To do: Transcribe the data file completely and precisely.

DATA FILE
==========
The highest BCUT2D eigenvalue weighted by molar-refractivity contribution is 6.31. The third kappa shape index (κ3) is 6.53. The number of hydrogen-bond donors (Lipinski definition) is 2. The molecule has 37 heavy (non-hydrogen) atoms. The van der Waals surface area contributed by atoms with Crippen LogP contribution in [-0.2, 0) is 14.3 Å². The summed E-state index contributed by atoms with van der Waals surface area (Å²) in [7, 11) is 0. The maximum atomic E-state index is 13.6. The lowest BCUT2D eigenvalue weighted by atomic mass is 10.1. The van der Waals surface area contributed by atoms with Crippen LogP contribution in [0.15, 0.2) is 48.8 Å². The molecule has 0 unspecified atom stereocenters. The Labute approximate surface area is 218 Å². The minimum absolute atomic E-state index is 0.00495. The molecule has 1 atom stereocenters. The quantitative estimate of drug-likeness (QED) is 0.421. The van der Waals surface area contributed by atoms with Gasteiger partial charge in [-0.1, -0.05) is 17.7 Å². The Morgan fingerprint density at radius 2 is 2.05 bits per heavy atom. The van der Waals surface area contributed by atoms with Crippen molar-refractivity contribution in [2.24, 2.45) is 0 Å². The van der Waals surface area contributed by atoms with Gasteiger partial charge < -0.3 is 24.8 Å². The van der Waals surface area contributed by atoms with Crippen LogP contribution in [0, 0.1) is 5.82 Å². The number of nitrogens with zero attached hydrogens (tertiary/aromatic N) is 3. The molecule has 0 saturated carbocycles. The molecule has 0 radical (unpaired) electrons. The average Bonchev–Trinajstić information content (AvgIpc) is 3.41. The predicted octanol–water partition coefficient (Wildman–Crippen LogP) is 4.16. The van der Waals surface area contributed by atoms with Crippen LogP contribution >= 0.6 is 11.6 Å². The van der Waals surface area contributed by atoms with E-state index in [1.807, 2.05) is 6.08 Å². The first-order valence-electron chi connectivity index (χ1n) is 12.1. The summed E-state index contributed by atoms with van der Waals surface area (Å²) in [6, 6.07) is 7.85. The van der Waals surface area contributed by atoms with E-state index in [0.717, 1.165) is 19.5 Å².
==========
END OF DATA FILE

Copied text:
The highest BCUT2D eigenvalue weighted by molar-refractivity contribution is 6.31. The third kappa shape index (κ3) is 6.53. The number of hydrogen-bond donors (Lipinski definition) is 2. The molecule has 37 heavy (non-hydrogen) atoms. The van der Waals surface area contributed by atoms with Crippen LogP contribution in [-0.2, 0) is 14.3 Å². The summed E-state index contributed by atoms with van der Waals surface area (Å²) in [7, 11) is 0. The maximum atomic E-state index is 13.6. The lowest BCUT2D eigenvalue weighted by atomic mass is 10.1. The van der Waals surface area contributed by atoms with Crippen LogP contribution in [0.15, 0.2) is 48.8 Å². The molecule has 0 unspecified atom stereocenters. The Labute approximate surface area is 218 Å². The minimum absolute atomic E-state index is 0.00495. The molecule has 1 atom stereocenters. The quantitative estimate of drug-likeness (QED) is 0.421. The van der Waals surface area contributed by atoms with Gasteiger partial charge in [-0.1, -0.05) is 17.7 Å². The Morgan fingerprint density at radius 2 is 2.05 bits per heavy atom. The van der Waals surface area contributed by atoms with Crippen molar-refractivity contribution in [2.24, 2.45) is 0 Å². The van der Waals surface area contributed by atoms with Gasteiger partial charge < -0.3 is 24.8 Å². The van der Waals surface area contributed by atoms with Crippen LogP contribution in [0, 0.1) is 5.82 Å². The number of nitrogens with zero attached hydrogens (tertiary/aromatic N) is 3. The molecule has 0 saturated carbocycles. The molecule has 0 radical (unpaired) electrons. The average Bonchev–Trinajstić information content (AvgIpc) is 3.41. The predicted octanol–water partition coefficient (Wildman–Crippen LogP) is 4.16. The van der Waals surface area contributed by atoms with Crippen LogP contribution >= 0.6 is 11.6 Å². The van der Waals surface area contributed by atoms with E-state index in [1.807, 2.05) is 6.08 Å². The first-order valence-electron chi connectivity index (χ1n) is 12.1. The summed E-state index contributed by atoms with van der Waals surface area (Å²) in [6, 6.07) is 7.85. The van der Waals surface area contributed by atoms with E-state index in [0.717, 1.165) is 19.5 Å².